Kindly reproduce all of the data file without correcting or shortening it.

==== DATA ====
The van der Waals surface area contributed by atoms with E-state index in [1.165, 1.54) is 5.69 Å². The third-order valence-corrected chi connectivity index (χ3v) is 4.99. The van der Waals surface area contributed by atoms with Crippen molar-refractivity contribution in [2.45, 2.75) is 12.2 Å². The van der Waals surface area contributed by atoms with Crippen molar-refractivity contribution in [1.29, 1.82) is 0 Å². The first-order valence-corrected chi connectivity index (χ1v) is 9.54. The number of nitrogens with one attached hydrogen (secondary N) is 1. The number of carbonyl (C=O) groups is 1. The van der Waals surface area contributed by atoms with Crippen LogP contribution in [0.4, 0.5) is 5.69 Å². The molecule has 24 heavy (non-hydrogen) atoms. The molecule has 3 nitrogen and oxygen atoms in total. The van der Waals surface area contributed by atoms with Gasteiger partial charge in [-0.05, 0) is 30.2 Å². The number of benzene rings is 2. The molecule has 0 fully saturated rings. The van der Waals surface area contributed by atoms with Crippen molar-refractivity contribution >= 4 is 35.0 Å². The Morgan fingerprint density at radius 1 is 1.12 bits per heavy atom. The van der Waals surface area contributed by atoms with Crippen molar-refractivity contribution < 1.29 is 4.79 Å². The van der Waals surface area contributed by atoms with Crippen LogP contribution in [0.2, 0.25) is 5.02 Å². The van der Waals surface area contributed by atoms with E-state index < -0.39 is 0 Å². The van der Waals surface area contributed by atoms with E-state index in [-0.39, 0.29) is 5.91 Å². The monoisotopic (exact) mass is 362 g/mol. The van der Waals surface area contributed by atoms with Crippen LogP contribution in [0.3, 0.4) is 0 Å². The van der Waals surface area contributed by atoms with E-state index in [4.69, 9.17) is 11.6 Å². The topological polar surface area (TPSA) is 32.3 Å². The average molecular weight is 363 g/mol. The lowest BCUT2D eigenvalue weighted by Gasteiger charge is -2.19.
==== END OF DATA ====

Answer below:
The van der Waals surface area contributed by atoms with E-state index in [1.165, 1.54) is 5.69 Å². The third-order valence-corrected chi connectivity index (χ3v) is 4.99. The van der Waals surface area contributed by atoms with Crippen molar-refractivity contribution in [2.45, 2.75) is 12.2 Å². The van der Waals surface area contributed by atoms with Crippen molar-refractivity contribution in [1.29, 1.82) is 0 Å². The first-order valence-corrected chi connectivity index (χ1v) is 9.54. The number of nitrogens with one attached hydrogen (secondary N) is 1. The number of carbonyl (C=O) groups is 1. The van der Waals surface area contributed by atoms with Crippen LogP contribution in [0.4, 0.5) is 5.69 Å². The molecule has 24 heavy (non-hydrogen) atoms. The molecule has 3 nitrogen and oxygen atoms in total. The van der Waals surface area contributed by atoms with Gasteiger partial charge in [-0.05, 0) is 30.2 Å². The number of benzene rings is 2. The molecule has 0 fully saturated rings. The van der Waals surface area contributed by atoms with Crippen molar-refractivity contribution >= 4 is 35.0 Å². The Morgan fingerprint density at radius 1 is 1.12 bits per heavy atom. The van der Waals surface area contributed by atoms with Crippen molar-refractivity contribution < 1.29 is 4.79 Å². The van der Waals surface area contributed by atoms with Crippen LogP contribution in [0.2, 0.25) is 5.02 Å². The van der Waals surface area contributed by atoms with E-state index < -0.39 is 0 Å². The van der Waals surface area contributed by atoms with E-state index in [-0.39, 0.29) is 5.91 Å². The monoisotopic (exact) mass is 362 g/mol. The van der Waals surface area contributed by atoms with Crippen LogP contribution in [0.3, 0.4) is 0 Å². The van der Waals surface area contributed by atoms with E-state index in [4.69, 9.17) is 11.6 Å². The topological polar surface area (TPSA) is 32.3 Å². The average molecular weight is 363 g/mol. The lowest BCUT2D eigenvalue weighted by Gasteiger charge is -2.19.